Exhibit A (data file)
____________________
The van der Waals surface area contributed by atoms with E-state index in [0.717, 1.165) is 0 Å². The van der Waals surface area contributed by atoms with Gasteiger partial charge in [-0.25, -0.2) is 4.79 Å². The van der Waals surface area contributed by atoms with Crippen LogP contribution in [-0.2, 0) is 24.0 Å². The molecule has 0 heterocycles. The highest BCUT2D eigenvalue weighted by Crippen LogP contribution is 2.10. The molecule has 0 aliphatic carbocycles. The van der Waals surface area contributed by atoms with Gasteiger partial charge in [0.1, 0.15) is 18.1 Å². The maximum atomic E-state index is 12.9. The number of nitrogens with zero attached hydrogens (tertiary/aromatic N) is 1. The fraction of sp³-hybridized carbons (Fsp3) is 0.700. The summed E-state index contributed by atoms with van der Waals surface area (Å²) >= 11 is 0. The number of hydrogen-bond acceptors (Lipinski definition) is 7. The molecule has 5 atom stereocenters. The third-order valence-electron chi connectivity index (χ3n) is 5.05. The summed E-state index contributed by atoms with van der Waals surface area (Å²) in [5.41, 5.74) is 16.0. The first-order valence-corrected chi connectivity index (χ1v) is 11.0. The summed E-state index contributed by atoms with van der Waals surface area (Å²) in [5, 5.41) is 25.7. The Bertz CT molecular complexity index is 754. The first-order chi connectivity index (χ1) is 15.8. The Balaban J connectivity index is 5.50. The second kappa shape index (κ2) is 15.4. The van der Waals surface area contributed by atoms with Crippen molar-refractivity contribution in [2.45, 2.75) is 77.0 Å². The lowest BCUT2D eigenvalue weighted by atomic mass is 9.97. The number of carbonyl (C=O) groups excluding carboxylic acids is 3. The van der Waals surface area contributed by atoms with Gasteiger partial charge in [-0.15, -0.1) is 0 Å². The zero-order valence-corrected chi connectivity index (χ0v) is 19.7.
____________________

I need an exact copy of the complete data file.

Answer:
The van der Waals surface area contributed by atoms with E-state index in [0.717, 1.165) is 0 Å². The van der Waals surface area contributed by atoms with Gasteiger partial charge in [-0.25, -0.2) is 4.79 Å². The van der Waals surface area contributed by atoms with Crippen LogP contribution in [-0.2, 0) is 24.0 Å². The molecule has 0 heterocycles. The highest BCUT2D eigenvalue weighted by Crippen LogP contribution is 2.10. The molecule has 0 aliphatic carbocycles. The van der Waals surface area contributed by atoms with Gasteiger partial charge in [0.1, 0.15) is 18.1 Å². The maximum atomic E-state index is 12.9. The number of nitrogens with zero attached hydrogens (tertiary/aromatic N) is 1. The fraction of sp³-hybridized carbons (Fsp3) is 0.700. The summed E-state index contributed by atoms with van der Waals surface area (Å²) >= 11 is 0. The number of hydrogen-bond acceptors (Lipinski definition) is 7. The molecule has 5 atom stereocenters. The third-order valence-electron chi connectivity index (χ3n) is 5.05. The summed E-state index contributed by atoms with van der Waals surface area (Å²) in [5.41, 5.74) is 16.0. The first-order valence-corrected chi connectivity index (χ1v) is 11.0. The summed E-state index contributed by atoms with van der Waals surface area (Å²) in [5, 5.41) is 25.7. The Bertz CT molecular complexity index is 754. The first-order chi connectivity index (χ1) is 15.8. The Balaban J connectivity index is 5.50. The second kappa shape index (κ2) is 15.4. The van der Waals surface area contributed by atoms with Crippen molar-refractivity contribution in [2.45, 2.75) is 77.0 Å². The lowest BCUT2D eigenvalue weighted by atomic mass is 9.97. The number of carbonyl (C=O) groups excluding carboxylic acids is 3. The van der Waals surface area contributed by atoms with Gasteiger partial charge in [-0.15, -0.1) is 0 Å². The zero-order valence-corrected chi connectivity index (χ0v) is 19.7.